The first day of school is less than two weeks away, and the Tulsa Regional STEM Alliance is making sure teachers are equipped for hands-on science, technology, engineering and math lessons.
Emily Mortimer with the STEM alliance says their free STEM Shoppe has a variety of goods teachers can take or borrow.
"We actually like to recycle different electronic pieces, so we have old printers, computers monitors, computers themselves, calculators, so students can take those apart and build new things with them," Mortimer said. "We also have a lot of other STEM materials, like a curriculum kit so a teacher can basically just take the kit, go straight into the classroom and start with STEM, especially if they haven't taught a lot of STEM yet."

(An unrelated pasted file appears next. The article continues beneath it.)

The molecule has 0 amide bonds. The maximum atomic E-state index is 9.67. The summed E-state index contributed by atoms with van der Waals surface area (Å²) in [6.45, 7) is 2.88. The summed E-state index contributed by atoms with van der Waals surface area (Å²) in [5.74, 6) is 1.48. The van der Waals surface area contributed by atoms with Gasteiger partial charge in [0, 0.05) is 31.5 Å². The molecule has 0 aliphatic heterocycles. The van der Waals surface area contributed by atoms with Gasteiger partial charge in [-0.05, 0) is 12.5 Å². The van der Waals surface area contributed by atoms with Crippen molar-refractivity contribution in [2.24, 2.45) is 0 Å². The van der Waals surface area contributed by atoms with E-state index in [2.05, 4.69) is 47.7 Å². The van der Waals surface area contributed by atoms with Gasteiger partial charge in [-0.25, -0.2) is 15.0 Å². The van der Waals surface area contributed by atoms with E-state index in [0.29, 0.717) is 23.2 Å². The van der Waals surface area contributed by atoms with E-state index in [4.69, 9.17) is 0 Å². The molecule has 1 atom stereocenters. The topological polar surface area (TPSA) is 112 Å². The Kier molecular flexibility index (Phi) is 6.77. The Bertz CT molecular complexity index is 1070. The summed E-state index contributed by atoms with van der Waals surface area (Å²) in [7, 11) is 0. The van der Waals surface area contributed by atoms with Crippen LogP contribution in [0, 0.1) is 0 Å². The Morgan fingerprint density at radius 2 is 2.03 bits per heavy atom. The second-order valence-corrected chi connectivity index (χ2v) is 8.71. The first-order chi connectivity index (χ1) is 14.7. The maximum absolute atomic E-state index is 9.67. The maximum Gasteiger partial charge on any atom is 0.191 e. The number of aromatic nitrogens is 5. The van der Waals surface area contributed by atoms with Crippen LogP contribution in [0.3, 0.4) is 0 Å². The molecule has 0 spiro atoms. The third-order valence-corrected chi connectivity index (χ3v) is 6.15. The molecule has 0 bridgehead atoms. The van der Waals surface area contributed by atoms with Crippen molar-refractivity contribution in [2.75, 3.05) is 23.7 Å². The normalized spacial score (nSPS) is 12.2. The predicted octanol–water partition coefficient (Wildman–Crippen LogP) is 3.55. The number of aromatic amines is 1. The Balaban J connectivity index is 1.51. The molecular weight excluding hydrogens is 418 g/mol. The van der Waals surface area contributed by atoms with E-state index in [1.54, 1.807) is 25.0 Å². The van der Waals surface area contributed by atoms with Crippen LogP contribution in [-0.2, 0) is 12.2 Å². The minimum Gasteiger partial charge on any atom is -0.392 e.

Many teachers buy those supplies on their own dime, and the STEM alliance is trying to lessen that burden.
"And help make sure they also know there is a community of support behind them. They're not in this alone, that we are there for them, that all of our alliance members are working toward the common goal of STEM education," Mortimer said.
Roy Clark kindergarten teacher Trina Kelley picked up craft sticks, coffee filters and paper clips, which her students use to build all kinds of things. Kelley said that’s where STEM education starts.
"It starts with being able to design and question and just create," Kelley said. "Giving the kids the freedom to explore and create things is huge in developing their thought processes."
The STEM Shoppe closed early, when it ran out of supplies.